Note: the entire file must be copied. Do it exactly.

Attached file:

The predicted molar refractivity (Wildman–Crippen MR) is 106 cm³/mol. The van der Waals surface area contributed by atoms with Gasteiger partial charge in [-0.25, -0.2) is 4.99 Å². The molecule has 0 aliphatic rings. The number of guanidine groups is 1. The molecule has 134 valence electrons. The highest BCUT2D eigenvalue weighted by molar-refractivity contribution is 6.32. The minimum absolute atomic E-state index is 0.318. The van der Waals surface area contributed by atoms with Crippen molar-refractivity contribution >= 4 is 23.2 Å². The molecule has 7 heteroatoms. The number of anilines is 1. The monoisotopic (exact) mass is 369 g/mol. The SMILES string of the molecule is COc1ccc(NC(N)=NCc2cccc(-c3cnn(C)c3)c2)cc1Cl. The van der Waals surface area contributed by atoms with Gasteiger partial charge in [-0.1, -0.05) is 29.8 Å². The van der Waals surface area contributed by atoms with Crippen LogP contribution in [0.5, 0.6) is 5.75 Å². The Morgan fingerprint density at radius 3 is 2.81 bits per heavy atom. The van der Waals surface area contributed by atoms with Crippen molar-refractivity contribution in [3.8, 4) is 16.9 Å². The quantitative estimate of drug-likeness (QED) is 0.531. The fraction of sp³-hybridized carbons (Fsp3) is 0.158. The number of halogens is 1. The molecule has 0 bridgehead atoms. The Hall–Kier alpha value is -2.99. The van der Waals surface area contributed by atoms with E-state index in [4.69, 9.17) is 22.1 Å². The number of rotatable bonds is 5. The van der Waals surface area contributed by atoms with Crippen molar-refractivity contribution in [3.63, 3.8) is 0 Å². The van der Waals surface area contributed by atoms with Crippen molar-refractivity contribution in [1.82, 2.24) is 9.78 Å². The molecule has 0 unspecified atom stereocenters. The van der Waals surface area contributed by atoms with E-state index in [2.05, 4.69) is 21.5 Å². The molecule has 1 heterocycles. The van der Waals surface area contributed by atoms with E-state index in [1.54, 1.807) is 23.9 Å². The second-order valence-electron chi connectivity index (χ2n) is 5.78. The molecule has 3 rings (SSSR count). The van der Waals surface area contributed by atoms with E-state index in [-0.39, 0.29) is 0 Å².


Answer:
The predicted molar refractivity (Wildman–Crippen MR) is 106 cm³/mol. The van der Waals surface area contributed by atoms with Gasteiger partial charge in [-0.25, -0.2) is 4.99 Å². The molecule has 0 aliphatic rings. The number of guanidine groups is 1. The molecule has 134 valence electrons. The highest BCUT2D eigenvalue weighted by molar-refractivity contribution is 6.32. The minimum absolute atomic E-state index is 0.318. The van der Waals surface area contributed by atoms with Crippen molar-refractivity contribution >= 4 is 23.2 Å². The molecule has 7 heteroatoms. The number of anilines is 1. The monoisotopic (exact) mass is 369 g/mol. The SMILES string of the molecule is COc1ccc(NC(N)=NCc2cccc(-c3cnn(C)c3)c2)cc1Cl. The van der Waals surface area contributed by atoms with Gasteiger partial charge in [-0.1, -0.05) is 29.8 Å². The van der Waals surface area contributed by atoms with Crippen LogP contribution in [0.5, 0.6) is 5.75 Å². The Morgan fingerprint density at radius 3 is 2.81 bits per heavy atom. The van der Waals surface area contributed by atoms with Crippen molar-refractivity contribution in [3.8, 4) is 16.9 Å². The quantitative estimate of drug-likeness (QED) is 0.531. The fraction of sp³-hybridized carbons (Fsp3) is 0.158. The number of halogens is 1. The molecule has 0 bridgehead atoms. The Hall–Kier alpha value is -2.99. The van der Waals surface area contributed by atoms with E-state index in [4.69, 9.17) is 22.1 Å². The number of rotatable bonds is 5. The van der Waals surface area contributed by atoms with Crippen molar-refractivity contribution in [3.63, 3.8) is 0 Å². The van der Waals surface area contributed by atoms with Crippen molar-refractivity contribution in [1.82, 2.24) is 9.78 Å². The molecule has 0 unspecified atom stereocenters. The van der Waals surface area contributed by atoms with E-state index in [2.05, 4.69) is 21.5 Å². The molecule has 1 heterocycles. The van der Waals surface area contributed by atoms with E-state index in [1.54, 1.807) is 23.9 Å². The second-order valence-electron chi connectivity index (χ2n) is 5.78. The molecule has 3 rings (SSSR count). The van der Waals surface area contributed by atoms with E-state index in [-0.39, 0.29) is 0 Å².